Discovery? Sounds Exciting!

On television, lawsuits get started at the beginning of the episode and end up in a dramatic courtroom showdown before the hour is over. In the real world, lawsuits typically stretch over months (and years). The bulk of that time is devoted to the often laborious process called “discovery.”

In litigation, “discovery” refers both to the window of time in which the parties can extract information from each other, as well as to the information itself. During the discovery window, participants typically use one of three devices to gather potentially relevant information. Initially, parties send written discovery requests to each other, asking specific questions that need to be answered in writing, or calling for the “production” of documents. That first exchange is commonly followed by depositions where the parties or their representatives must answer questions under oath. (Since so few cases make it all the way to trial these days, the deposition is as close as many participants get to the Perry Mason style interrogations made famous by television.) Finally, either side to a lawsuit can send subpoenas to “third parties” — individuals or companies not themselves involved in the lawsuit — and require that they produce documents or provide deposition testimony just like a party to the litigation would.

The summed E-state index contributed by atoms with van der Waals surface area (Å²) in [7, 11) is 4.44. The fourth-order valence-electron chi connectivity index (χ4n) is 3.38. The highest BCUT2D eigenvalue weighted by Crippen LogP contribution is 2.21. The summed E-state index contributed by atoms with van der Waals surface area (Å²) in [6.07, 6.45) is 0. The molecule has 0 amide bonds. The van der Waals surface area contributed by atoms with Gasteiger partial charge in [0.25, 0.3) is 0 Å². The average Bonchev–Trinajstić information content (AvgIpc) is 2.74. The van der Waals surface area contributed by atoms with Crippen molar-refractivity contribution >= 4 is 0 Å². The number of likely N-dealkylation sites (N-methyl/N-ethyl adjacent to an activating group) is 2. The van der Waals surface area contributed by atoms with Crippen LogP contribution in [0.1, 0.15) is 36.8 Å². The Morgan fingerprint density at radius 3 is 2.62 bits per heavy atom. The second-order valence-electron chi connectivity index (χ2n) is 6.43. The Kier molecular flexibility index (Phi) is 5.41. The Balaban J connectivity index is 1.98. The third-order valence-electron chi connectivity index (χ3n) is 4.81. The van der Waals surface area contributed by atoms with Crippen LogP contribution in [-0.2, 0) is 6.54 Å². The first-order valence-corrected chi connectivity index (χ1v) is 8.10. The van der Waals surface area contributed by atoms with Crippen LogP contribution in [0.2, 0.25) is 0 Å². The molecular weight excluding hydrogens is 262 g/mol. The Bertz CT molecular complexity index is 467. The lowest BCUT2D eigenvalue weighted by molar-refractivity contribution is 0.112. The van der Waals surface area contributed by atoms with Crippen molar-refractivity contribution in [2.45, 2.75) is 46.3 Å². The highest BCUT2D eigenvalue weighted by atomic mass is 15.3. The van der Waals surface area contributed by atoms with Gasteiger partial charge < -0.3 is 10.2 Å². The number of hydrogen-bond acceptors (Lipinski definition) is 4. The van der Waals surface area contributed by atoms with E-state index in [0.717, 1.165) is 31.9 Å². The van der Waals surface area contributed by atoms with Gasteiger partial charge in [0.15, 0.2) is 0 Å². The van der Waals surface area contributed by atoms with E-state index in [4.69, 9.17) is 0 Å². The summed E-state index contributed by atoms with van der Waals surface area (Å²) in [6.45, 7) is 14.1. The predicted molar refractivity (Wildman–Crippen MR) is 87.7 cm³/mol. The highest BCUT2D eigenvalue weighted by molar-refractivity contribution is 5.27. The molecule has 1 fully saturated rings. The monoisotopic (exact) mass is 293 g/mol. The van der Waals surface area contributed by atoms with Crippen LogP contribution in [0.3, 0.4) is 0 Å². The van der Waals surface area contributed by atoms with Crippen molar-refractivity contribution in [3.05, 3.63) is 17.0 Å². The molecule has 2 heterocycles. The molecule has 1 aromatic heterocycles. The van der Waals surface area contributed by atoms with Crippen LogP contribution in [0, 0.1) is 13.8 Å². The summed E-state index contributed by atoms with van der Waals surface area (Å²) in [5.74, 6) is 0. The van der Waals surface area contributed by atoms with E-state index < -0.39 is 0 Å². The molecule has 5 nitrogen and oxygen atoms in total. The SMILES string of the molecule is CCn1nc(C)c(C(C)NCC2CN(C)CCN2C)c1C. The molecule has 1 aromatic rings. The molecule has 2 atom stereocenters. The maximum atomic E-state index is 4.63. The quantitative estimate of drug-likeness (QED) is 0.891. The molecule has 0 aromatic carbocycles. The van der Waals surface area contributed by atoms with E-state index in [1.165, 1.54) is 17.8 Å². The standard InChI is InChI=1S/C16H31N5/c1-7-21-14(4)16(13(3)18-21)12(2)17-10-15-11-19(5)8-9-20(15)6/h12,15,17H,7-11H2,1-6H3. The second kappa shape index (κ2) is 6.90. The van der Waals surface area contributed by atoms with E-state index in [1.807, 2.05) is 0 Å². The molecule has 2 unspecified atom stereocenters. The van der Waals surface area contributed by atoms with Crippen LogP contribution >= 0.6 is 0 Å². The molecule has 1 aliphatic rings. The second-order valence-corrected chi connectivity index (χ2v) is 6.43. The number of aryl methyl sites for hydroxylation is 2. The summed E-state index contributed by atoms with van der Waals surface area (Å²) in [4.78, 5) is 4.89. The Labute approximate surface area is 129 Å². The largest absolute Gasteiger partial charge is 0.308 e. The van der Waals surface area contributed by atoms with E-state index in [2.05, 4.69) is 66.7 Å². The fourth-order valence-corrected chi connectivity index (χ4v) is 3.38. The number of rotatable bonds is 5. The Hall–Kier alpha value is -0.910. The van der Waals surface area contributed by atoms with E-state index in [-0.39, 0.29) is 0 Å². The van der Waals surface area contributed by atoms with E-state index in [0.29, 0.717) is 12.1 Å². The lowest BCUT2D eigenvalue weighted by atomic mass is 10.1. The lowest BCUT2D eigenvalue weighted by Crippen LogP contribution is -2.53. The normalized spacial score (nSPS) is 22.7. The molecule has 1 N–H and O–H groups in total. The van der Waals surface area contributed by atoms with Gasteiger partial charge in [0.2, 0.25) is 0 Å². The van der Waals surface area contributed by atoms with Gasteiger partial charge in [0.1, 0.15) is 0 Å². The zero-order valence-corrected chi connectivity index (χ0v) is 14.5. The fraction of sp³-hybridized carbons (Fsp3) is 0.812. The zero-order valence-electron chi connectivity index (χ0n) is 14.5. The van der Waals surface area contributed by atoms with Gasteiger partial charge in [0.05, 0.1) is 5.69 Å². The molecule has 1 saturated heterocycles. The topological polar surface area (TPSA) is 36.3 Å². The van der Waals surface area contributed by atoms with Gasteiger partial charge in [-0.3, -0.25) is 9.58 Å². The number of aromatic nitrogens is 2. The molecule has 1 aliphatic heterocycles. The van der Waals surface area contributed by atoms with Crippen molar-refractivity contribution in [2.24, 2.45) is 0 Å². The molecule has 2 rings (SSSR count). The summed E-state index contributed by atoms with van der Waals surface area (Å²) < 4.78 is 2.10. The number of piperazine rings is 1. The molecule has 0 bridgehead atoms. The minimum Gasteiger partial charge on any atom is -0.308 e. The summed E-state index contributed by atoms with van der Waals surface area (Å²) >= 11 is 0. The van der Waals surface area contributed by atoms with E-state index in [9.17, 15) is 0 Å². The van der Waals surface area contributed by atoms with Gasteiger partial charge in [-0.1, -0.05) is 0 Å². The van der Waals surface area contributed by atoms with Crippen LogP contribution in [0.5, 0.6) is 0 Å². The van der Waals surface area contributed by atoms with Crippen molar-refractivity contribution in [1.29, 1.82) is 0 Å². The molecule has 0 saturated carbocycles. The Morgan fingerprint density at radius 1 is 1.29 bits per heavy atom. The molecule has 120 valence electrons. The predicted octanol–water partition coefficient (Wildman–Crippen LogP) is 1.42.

In an electronic age, the volume of information that can be
unearthed in the discovery process can prove very helpful — and very overwhelming. The sheer cost in attorney hours to sift through mountains of emails and attachments often drives the parties toward a settlement even where one side or the other thinks it has a very strong case for trial. Part of the challenge for the good trial attorney is not only to locate the key “discovery” and build it into a compelling case, but also to manage the litigation process (and budget) to maximize the client’s opportunity for achieving a desired result.

Smoking guns and courtroom confessions aren’t commonplace, but a well managed discovery process sifts the wheat from the chaff and helps the parties focus on the key facts and documents that gave rise to a dispute in the first place. If you can avoid it, great. If not, we’ll get you through it.